Lower class size. I think it helps if the teacher doesn’t have so many students to have to work with, especially if they are high needs students. Some kids need more individual attention, therefore having tutors may be necessary, particularly for those students further behind. You also need to have a school culture that is conducive to learning, where kids really understand what it means to be successful. This needs to be reinforced throughout the school. Having good leadership is essential. Teachers need to get the support they need to maintain orderly classrooms and to get the training they need. Teachers need to know what good teaching looks like; there needs to be ongoing support for that. For those schools in need of improvement, there should be model classrooms, where you can take teachers and say to them, “I want you to come to this classroom and watch this teacher teach.” There needs to be a clear vision of what good teaching looks like. It’s just as if you are playing a sport, you have to know how to play the game otherwise you keep losing, and sometimes that entails watching others to learn to play better. We don’t do that with teachers. Teachers work in isolation. You may have a teacher who is really good and others may have never seen that teacher teach. We need to provide environments where teachers can continue to learn from each other. It is very important not to pretend that everybody is equal. Not everybody is equal; we pretend that often times.

ESTRELLA OLIVARES-ORELLANA

One of the things I have heard you mention, which I strongly agree with, is that the most important work occurring in a school is the work that takes place in the classroom. Consequently, I tend to put aside other pressures and obstacles we, teachers, are presented with on a daily basis, in order to focus on what’s most important for me. But for how long can we keep this up? It gets to a point where the outside pressures and obstacles slowly take over and bury us. I teach education courses to graduate students and I often wonder what is the best advice for new teachers, who are facing even more pressures than those of us veteran tenured teachers? How do we keep them motivated and engaged in education?

PEDRO NOGUERA

I think you motivate them by reminding them why they got in, about wanting to make a difference. People are motivated by success. If they are experiencing success, they are more likely to feel good about the work and want to stay. You have to give them support to create success, and success brings success. When you go to schools that are successful, it’s usually because of the teachers. The teachers are reinforcing each other. They feel good about what they are doing. Those schools don’t have a high turnover rate.

ESTRELLA OLIVARES-ORELLANA

I completely agree. Going back to your career path, what’s next for you? What are your future career goals?

PEDRO NOGUERA

I don’t know yet. I am very happy with what I’m doing. I love writing. I do get tired of traveling so much. At some point I may want to do something that may involve less traveling and more time to write and more time to teach. I enjoy teaching too. I am not necessarily looking for a different kind of position. I have been offered different positions, like Dean of schools, etc. I was recruited to become a college president, but that doesn’t appeal to me because I don’t just want to do administration. Right now I really haven’t seen any new opportunities that appeal to me. Something involving media would appeal to me, because that means reaching more people.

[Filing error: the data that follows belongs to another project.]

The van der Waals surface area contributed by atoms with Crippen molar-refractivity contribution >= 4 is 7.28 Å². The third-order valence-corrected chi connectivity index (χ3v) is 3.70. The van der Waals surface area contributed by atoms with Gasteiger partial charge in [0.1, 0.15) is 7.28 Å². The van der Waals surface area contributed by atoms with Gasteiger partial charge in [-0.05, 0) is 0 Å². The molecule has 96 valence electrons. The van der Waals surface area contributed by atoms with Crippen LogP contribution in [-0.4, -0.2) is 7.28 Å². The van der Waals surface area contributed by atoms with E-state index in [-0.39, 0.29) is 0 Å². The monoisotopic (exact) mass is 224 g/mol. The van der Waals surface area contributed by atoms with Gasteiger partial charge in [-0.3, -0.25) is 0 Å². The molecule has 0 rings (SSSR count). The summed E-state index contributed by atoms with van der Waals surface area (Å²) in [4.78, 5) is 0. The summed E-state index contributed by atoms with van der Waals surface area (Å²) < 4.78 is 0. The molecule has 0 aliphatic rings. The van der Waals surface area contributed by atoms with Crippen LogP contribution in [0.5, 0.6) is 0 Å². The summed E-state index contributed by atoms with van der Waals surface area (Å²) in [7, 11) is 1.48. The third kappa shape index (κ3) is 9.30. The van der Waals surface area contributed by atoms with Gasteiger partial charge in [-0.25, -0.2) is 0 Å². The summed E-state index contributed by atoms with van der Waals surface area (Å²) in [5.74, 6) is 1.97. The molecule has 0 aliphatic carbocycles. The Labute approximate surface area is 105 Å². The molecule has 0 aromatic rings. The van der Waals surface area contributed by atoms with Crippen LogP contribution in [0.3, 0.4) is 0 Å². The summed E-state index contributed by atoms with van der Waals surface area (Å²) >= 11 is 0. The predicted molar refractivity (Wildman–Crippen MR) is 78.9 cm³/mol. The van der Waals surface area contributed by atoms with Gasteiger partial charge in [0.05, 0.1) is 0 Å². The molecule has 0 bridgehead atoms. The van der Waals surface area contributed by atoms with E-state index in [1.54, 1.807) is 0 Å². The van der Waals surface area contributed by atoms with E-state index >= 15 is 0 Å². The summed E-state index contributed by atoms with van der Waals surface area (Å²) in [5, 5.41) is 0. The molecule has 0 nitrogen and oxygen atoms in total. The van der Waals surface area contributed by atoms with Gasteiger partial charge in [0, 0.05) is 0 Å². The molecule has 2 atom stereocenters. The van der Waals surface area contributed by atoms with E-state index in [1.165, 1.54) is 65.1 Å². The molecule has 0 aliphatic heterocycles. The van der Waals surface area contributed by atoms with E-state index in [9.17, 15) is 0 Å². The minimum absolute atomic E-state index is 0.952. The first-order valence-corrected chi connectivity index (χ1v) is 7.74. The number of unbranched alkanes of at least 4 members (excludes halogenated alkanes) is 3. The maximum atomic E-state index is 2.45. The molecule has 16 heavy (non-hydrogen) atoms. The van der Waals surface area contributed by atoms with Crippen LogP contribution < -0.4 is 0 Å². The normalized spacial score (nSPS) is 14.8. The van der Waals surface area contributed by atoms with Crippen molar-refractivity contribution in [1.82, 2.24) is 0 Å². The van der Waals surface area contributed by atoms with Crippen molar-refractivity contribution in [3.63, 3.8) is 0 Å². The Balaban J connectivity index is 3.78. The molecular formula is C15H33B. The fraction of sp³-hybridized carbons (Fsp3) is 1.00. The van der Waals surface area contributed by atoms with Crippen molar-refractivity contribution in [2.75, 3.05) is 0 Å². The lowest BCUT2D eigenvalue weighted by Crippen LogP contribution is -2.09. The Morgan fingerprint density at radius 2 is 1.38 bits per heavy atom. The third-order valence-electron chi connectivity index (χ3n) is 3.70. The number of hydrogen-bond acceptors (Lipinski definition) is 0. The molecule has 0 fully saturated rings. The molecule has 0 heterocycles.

ESTRELLA OLIVARES-ORELLANA

And you are a great speaker. We love to hear you speak when you come to schools. You are truly inspiring and the discourse you engage in makes sense to us. It’s not as if someone completely detached from what really goes on in schools comes to speak to us. The things you say touch exactly what goes on.

I have selfishly asked you about things I feel are important right now and I know you are the right person to address. But lastly, I want to know what Pedro Noguera is thinking about right now. What is important and in your mind currently?

PEDRO NOGUERA

(laughter) I am writing a new book. A book about a new approach to educating kids, that is different from what policy says. Remember I said we are asking the wrong questions, what would it look like if we were asking the right questions? How would schools be organized differently? What would be different about teaching? I not only want to write it but I also want to give people examples of where this is happening. So that it’s concrete and abstract. I am thinking about how to draw on the schools that I am familiar with and the research that I have been doing to write a book that will really help people to have a visual of what is possible.

ESTRELLA OLIVARES-ORELLANA

Are these schools from here? Public schools? These things will be doable?

PEDRO NOGUERA

Yes, (laughter) public schools in the United States.

ESTRELLA OLIVARES-ORELLANA

I am definitely looking forward to that. Thank you so much for your time, wisdom, and motivation to all of us involved in the field of education.

Estrella Olivares-Orellana

Estrella Olivares-Orellana

Estrella Olivares-Orellana (contributing editor) is a doctoral candidate in Curriculum and Teaching at Teachers College, Columbia University. Her scholarly interests are in the areas of bilingual and bicultural education, science education in bilingual settings and the academic experiences of immigrant students. Presently, she is conducting qualitative research with students who have been classified as presenting interrupted formal education. She is also a part-time instructor in the department of Arts & Humanities at Teachers College and a full-time bilingual science teacher at a high school in the suburbs of New York. Estrella holds an Ed.M. in International Educational Development from Teachers College and a B.S. in Biochemistry from SUNY, Stony Brook. She is a native of Chile but lived many years in Argentina before migrating to the U.S. in 1994.

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One thought on “Pedro Noguera with Estrella Olivares-Orellana

  1. Pingback: Sonia Nieto with Estrella Olivares-Orellana | Esteem